New study focuses on improving care for hepatitis-B-infected Asian Americans
Asian Americans have a higher risk for being infected with the hepatitis B virus (HBV) than any other ethnic group in the United States. But because there are few observable early symptoms, infected Asian-American patients rarely seek the needed regular screening and care, making them more likely to develop complications such as cirrhosis and liver cancer.
Grace Ma, professor and director of the Center for Asian Health in Temple University’s College of Public Health, has recently been awarded a three-year, $1.8 million grant from the Patient-Centered Outcomes Research Institute (PCORI) to conduct a demonstration study aimed at improving the adherence to regular monitoring and treatment of the disease among HBV-infected Asian Americans.
“With this disease, regular monitoring through blood tests every six months and an ultrasound every 12 months are critical for assessing the damage that HBV may be causing to the liver,” said Ma. “Not everyone infected with HBV needs treatment, but everyone infected with HBV needs regular monitoring.”
Yet nearly 60 percent of infected Asian Americans fail to seek regular monitoring and treatment of the disease, said Ma. In addition, they often face barriers to accessing proper healthcare, such as language and lack of adequate health insurance, she said.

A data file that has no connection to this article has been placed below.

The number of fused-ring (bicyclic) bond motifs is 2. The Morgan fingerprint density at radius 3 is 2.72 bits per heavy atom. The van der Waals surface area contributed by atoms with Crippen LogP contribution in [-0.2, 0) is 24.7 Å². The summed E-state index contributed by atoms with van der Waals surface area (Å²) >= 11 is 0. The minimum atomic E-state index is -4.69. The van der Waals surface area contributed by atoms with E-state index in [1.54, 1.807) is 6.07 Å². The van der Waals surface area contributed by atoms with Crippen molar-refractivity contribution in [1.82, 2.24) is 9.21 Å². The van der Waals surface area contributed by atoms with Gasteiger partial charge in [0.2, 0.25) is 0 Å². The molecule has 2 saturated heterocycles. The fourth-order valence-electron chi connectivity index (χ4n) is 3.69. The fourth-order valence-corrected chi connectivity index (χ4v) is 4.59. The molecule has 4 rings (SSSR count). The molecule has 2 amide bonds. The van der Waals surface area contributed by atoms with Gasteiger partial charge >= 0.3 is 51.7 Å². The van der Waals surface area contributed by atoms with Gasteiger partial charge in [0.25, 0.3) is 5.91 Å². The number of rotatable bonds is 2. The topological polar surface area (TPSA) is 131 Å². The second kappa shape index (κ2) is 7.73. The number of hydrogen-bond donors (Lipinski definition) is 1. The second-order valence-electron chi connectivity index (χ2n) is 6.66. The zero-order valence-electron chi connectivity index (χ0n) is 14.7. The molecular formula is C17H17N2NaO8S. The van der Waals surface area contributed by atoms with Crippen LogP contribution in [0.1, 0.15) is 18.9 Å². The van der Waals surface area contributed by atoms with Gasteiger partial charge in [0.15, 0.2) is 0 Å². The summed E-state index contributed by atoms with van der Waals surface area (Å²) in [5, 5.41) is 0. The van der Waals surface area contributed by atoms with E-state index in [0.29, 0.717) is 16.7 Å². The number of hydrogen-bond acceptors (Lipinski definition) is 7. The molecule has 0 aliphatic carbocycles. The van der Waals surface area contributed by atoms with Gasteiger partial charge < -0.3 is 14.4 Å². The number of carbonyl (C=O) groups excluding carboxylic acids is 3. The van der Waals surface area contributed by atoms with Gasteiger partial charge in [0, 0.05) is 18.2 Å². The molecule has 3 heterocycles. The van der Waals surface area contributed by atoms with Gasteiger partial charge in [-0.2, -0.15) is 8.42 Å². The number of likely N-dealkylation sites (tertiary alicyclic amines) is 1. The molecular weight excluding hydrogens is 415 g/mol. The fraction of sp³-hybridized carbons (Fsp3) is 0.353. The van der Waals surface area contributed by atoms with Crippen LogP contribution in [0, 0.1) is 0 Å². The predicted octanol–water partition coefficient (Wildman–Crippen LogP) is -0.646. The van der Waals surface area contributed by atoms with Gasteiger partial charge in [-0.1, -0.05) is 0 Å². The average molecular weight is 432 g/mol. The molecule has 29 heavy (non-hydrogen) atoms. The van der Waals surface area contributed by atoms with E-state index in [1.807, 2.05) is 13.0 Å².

For this study, Ma and her team at the Center for Asian Health will target 500 HBV-infected patients at six healthcare clinics in Philadelphia and New York City.
Study participants will be provided with a patient navigator, who will assist them in connecting with healthcare providers and managing the healthcare system. The study will also include the use of text messages to make sure participants are monitored and treated in a timely manner.
“We want to work through these clinics to navigate those patients who don’t have the knowledge or the resources or the access to the care they need,” said Ma.
A secondary aim of the study will be assessing the effectiveness of the patient navigator on changing a patient’s knowledge, self-management and care, coping skills, social support, anxiety reduction, and quality of life as it relates to HBV.
“Ultimately, an improvement in patient adherence to regular monitoring should reduce delays in getting timely care and should improve liver cancer survival rates of HBV-infected Asian Americans,” said Ma. “If this intervention proves effective in this demonstration study of a randomized controlled trial, we could begin to disseminate it throughout the country.”
The study is one of 46 proposals funded out of 490 submitted to PCORI.